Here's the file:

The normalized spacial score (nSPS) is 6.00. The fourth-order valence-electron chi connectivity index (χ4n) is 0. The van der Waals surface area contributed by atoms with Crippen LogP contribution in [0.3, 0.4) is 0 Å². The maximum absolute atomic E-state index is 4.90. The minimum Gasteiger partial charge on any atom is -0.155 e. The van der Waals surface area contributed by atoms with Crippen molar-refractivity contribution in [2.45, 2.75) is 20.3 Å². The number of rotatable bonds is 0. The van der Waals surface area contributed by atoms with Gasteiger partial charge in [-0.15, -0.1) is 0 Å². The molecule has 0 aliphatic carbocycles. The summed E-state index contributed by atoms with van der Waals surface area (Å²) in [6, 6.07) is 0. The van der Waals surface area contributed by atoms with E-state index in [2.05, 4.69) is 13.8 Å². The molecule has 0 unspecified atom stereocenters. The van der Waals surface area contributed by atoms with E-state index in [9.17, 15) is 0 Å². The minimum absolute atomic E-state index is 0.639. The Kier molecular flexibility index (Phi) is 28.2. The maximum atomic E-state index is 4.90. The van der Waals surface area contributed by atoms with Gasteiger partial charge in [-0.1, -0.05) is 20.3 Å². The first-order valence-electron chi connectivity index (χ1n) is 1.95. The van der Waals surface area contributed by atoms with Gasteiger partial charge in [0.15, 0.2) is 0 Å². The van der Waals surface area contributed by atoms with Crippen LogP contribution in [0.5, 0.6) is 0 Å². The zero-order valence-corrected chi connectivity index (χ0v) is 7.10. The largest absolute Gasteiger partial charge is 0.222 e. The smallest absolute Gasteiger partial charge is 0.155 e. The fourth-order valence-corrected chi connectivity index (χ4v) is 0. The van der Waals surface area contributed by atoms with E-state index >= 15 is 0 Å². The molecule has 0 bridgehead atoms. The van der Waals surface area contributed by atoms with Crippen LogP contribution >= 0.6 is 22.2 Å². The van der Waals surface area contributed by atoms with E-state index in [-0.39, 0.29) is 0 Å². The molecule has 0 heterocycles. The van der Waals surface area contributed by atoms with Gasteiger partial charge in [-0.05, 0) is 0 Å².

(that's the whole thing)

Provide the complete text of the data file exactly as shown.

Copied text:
The normalized spacial score (nSPS) is 6.00. The fourth-order valence-electron chi connectivity index (χ4n) is 0. The van der Waals surface area contributed by atoms with Crippen LogP contribution in [0.3, 0.4) is 0 Å². The maximum absolute atomic E-state index is 4.90. The minimum Gasteiger partial charge on any atom is -0.155 e. The van der Waals surface area contributed by atoms with Crippen molar-refractivity contribution in [2.45, 2.75) is 20.3 Å². The number of rotatable bonds is 0. The van der Waals surface area contributed by atoms with Gasteiger partial charge in [-0.15, -0.1) is 0 Å². The molecule has 0 aliphatic carbocycles. The summed E-state index contributed by atoms with van der Waals surface area (Å²) in [6, 6.07) is 0. The van der Waals surface area contributed by atoms with E-state index in [2.05, 4.69) is 13.8 Å². The molecule has 0 unspecified atom stereocenters. The van der Waals surface area contributed by atoms with E-state index in [9.17, 15) is 0 Å². The minimum absolute atomic E-state index is 0.639. The Kier molecular flexibility index (Phi) is 28.2. The maximum atomic E-state index is 4.90. The van der Waals surface area contributed by atoms with Gasteiger partial charge in [-0.1, -0.05) is 20.3 Å². The first-order valence-electron chi connectivity index (χ1n) is 1.95. The van der Waals surface area contributed by atoms with Gasteiger partial charge in [0.15, 0.2) is 0 Å². The van der Waals surface area contributed by atoms with Crippen LogP contribution in [0.5, 0.6) is 0 Å². The zero-order valence-corrected chi connectivity index (χ0v) is 7.10. The largest absolute Gasteiger partial charge is 0.222 e. The smallest absolute Gasteiger partial charge is 0.155 e. The fourth-order valence-corrected chi connectivity index (χ4v) is 0. The van der Waals surface area contributed by atoms with E-state index >= 15 is 0 Å². The molecule has 0 bridgehead atoms. The van der Waals surface area contributed by atoms with Crippen LogP contribution >= 0.6 is 22.2 Å². The van der Waals surface area contributed by atoms with E-state index in [-0.39, 0.29) is 0 Å². The molecule has 0 heterocycles. The van der Waals surface area contributed by atoms with Gasteiger partial charge in [-0.05, 0) is 0 Å².